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Functions which are Continuous, but not Bicontinuous

If $f$ is a continuous map from a subset of $\mathbb{R}^n$ to another subset of $\mathbb{R}^n$, must it have a continuous inverse? (in usual topology) Is the same true of metric spaces? When is it true/not true?

Requesting example if not.

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marked as duplicate by Jonas Meyer, Rahul, Asaf Karagila, Henning Makholm, Zev Chonoles Feb 5 '12 at 7:25

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No: Several examples appear at Functions which are Continuous, but not Bicontinuous. –  Jonas Meyer Feb 4 '12 at 5:50
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In general, it's very false, as others pointed out; but if $f$ is a continuous bijection (a necessary condition for having an inverse) between open subsets of $\mathbb{R}^n$, then $f$ does have a continuous inverse: this is known as the invariance of domain theorem (domain being an old name for open subset of $\mathbb{R}^n$), due to Brouwer, and quite hard to prove from first principles. –  Henno Brandsma Feb 4 '12 at 7:32
    
Not only is it false that a continuous map between Euclidean subspaces must have a continuous inverse,this is not even true in general if THE MAP IS A CONTINUOUS BIJECTION BETWEEN THE SPACES! –  Mathemagician1234 Feb 4 '12 at 17:11
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@Mathemagician1234 : You are wrong (and there is no need to shout). A continuous bijection between two manifolds automatically has a continuous inverse. Go read the wikipedia article on the invariance of domain theorem. –  Adam Smith Feb 5 '12 at 6:34
    
@AdamSmith: I also want to understand this thing. Let us look at the definition of homeomorphism in this page: it says $f$ is a homeomorphism if it is continuous, a bijection, and inverse is also continuous. If the first two implied the third, why did we need the third one in a definition? I guess there are examples which are continuous bijections but inverse isn't continuous. –  Swaprava Oct 11 '13 at 5:50
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3 Answers 3

My favorite example. Domain is the interval $[0,2\pi[\;$ in $\mathbb R$, range is in $\mathbb R^2$, formula is $f(\theta) = (\cos \theta, \sin\theta).\;$ This is a continuous map of that interval one-to-one onto a circle. But the inverse is discontinuous.

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Do you mean $[0,2\pi)$? –  katari Oct 5 '12 at 2:16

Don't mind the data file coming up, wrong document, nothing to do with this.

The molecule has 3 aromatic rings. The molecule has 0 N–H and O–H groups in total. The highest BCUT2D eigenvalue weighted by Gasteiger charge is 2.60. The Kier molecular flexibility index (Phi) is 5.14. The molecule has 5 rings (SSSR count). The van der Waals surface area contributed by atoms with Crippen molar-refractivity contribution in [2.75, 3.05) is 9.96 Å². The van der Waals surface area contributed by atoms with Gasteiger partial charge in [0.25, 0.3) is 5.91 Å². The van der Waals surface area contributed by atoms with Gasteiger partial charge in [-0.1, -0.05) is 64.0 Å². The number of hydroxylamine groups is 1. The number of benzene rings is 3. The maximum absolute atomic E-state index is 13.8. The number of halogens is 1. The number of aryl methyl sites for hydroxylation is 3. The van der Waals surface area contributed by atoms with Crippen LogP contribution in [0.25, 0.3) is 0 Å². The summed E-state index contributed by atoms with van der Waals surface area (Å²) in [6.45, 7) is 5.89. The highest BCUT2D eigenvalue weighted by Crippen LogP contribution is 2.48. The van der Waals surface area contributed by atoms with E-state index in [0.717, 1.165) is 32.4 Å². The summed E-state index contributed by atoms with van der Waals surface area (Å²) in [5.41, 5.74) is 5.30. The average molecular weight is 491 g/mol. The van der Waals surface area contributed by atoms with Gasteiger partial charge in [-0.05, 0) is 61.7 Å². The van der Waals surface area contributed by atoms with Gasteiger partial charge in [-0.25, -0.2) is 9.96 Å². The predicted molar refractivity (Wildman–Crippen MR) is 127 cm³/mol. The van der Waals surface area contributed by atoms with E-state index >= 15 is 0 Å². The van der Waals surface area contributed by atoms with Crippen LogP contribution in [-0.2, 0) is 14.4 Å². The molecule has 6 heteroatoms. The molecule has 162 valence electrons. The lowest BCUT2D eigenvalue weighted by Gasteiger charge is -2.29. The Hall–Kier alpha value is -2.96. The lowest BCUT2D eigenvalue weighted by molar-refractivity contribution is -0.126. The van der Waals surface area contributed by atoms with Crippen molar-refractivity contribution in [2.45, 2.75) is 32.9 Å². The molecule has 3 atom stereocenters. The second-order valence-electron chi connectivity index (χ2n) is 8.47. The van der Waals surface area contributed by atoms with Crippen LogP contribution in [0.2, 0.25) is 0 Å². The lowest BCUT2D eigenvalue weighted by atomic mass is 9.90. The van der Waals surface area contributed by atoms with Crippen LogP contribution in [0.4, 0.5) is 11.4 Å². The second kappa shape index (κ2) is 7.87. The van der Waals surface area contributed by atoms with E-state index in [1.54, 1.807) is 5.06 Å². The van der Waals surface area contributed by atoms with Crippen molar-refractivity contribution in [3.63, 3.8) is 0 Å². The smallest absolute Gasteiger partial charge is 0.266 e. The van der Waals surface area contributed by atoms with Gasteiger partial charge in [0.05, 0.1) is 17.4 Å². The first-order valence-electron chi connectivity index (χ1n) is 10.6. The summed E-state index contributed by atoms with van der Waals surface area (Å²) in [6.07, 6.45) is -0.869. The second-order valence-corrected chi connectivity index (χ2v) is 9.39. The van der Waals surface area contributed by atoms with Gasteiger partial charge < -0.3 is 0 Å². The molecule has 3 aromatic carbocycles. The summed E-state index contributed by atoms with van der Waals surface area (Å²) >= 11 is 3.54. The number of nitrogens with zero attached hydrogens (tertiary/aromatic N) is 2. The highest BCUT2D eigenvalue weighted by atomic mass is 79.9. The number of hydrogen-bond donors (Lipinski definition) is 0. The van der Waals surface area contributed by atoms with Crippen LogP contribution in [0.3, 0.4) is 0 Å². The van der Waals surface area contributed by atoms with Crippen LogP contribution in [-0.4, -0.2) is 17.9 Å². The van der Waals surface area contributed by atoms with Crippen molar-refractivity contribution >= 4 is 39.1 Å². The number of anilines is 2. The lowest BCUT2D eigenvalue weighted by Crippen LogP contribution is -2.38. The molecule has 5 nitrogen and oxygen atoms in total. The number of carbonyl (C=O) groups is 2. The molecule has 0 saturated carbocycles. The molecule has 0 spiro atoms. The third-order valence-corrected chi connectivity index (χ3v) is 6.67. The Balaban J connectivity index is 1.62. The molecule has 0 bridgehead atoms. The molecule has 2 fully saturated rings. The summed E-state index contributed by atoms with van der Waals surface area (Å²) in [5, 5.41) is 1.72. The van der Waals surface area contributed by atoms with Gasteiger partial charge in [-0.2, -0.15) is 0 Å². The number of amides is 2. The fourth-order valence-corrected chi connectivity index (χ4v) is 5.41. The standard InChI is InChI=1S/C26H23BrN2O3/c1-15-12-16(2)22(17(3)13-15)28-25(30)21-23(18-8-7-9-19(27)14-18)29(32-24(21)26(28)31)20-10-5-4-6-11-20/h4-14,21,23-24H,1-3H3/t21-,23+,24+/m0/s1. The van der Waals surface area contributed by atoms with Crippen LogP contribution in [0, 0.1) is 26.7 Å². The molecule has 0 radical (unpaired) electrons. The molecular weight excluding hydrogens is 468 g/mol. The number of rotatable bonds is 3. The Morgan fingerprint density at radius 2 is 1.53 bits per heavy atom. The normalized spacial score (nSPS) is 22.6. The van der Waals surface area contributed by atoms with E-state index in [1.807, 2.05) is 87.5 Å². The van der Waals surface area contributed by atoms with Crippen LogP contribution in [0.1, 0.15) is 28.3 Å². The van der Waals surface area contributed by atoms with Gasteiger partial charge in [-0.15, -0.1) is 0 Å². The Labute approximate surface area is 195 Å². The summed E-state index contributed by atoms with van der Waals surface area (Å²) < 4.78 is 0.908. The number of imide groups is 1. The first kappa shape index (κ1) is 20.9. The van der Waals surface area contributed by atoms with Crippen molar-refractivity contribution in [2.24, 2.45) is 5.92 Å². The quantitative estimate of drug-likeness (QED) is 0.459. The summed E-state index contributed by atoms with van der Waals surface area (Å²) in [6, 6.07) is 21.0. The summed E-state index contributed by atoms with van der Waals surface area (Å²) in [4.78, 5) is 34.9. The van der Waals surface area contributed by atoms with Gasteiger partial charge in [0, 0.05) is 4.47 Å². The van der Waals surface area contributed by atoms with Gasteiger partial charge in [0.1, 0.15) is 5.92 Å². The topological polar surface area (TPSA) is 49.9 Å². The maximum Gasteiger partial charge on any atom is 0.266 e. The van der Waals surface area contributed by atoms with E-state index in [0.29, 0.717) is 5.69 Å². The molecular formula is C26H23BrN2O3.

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Yes, but an alternate notation is $[0,2\pi[$. To avoid confusion, Bourbaki style. Note that (in the same sentence) $(\cos \theta, \sin\theta)$ is not an open interval but an ordered pair. –  GEdgar Oct 5 '12 at 3:26
    
@GEdgar I haven't seen that interval notation for years. It's good to see it's well applied and not forgotten. –  Alberte Romero May 30 '13 at 12:30
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The continuous function $f$ given by $f(x)=x^2$ is a counterexample. It doesn't have an inverse, let alone a continuous inverse.

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+-sqrt(x)?????? –  veryveryverycoolusername Feb 4 '12 at 6:05
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@veryveryverycoolusername, that's not a function. A function maps an input $x$ to a unique output. –  Rahul Feb 4 '12 at 6:08
    
sqrt x for x>zero, else -sqrtx –  veryveryverycoolusername Feb 4 '12 at 6:12
    
@very If $f(x)=x^2$, then $f(2)=f(-2)$, no? So if an inverse function existed, we could apply it, and then $f^{-1}(f(2))=f^{-1}(f(-2))$. This would imply $2=-2$. Now consider your proposed inverse function. When it applies to $4$ (which is $f(2)$ and is also $f(-2)$), you do not get to sometimes choose the output to be $2$ and other times choose the output to be $-2$ in order to get the results that you like. Your inverse function applied to $4$ needs to be one number no matter what the context is. –  alex.jordan Feb 4 '12 at 6:23
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Not to beat a dead horse, but "$\pm\sqrt{}$" is not actually a function. When someone says something like $x=\pm\sqrt{5}$, they are using a lazy shorthand to say that "either $x=\sqrt{5}$ or $x=-\sqrt{5}$". As a math teacher, I actively work to stop this use of $\pm$ at pre-calculus levels, where students still don't have a firm grasp on the concept of a function. –  alex.jordan Feb 4 '12 at 6:32
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Yes, if open subsets. http://en.wikipedia.org/wiki/Invariance_of_domain

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We do need to assume that $f$ is a bijection, of course. –  Henno Brandsma Feb 4 '12 at 13:57
    
Bicontinuity is probably the single strongest condition one can impose on an arbitrary function. It's why homeomorphisms are such an important class of functions in both analysis and topology-topological invariants are cleanly carried over from the domain space to the range space. –  Mathemagician1234 Feb 4 '12 at 17:15
    
I downvoted this, and I guess I should have explained since it looks like someone upvoted to undo it. First, the OP just copied a comment, without the full requirement of the theorem that $f$ be a bijection between the open sets (and so apparently didn't fully read the theorem he was referred to) and posted it as an answer. Second, OP is being overly dismissive of the counterexample of $f(x) = x^2$ posted above, claiming that $\pm \sqrt{x}$ is a function, so part of the downvote was for that. Apparently he doesn't appreciate the need for the function to be one-one in order to admit an inverse. –  guy Feb 4 '12 at 18:12
    
I upvoted this, because despite @guy's objections, valid though they may be, this comment led me to the answer of a question I had been asking. –  Eric Auld Jul 16 '13 at 14:46
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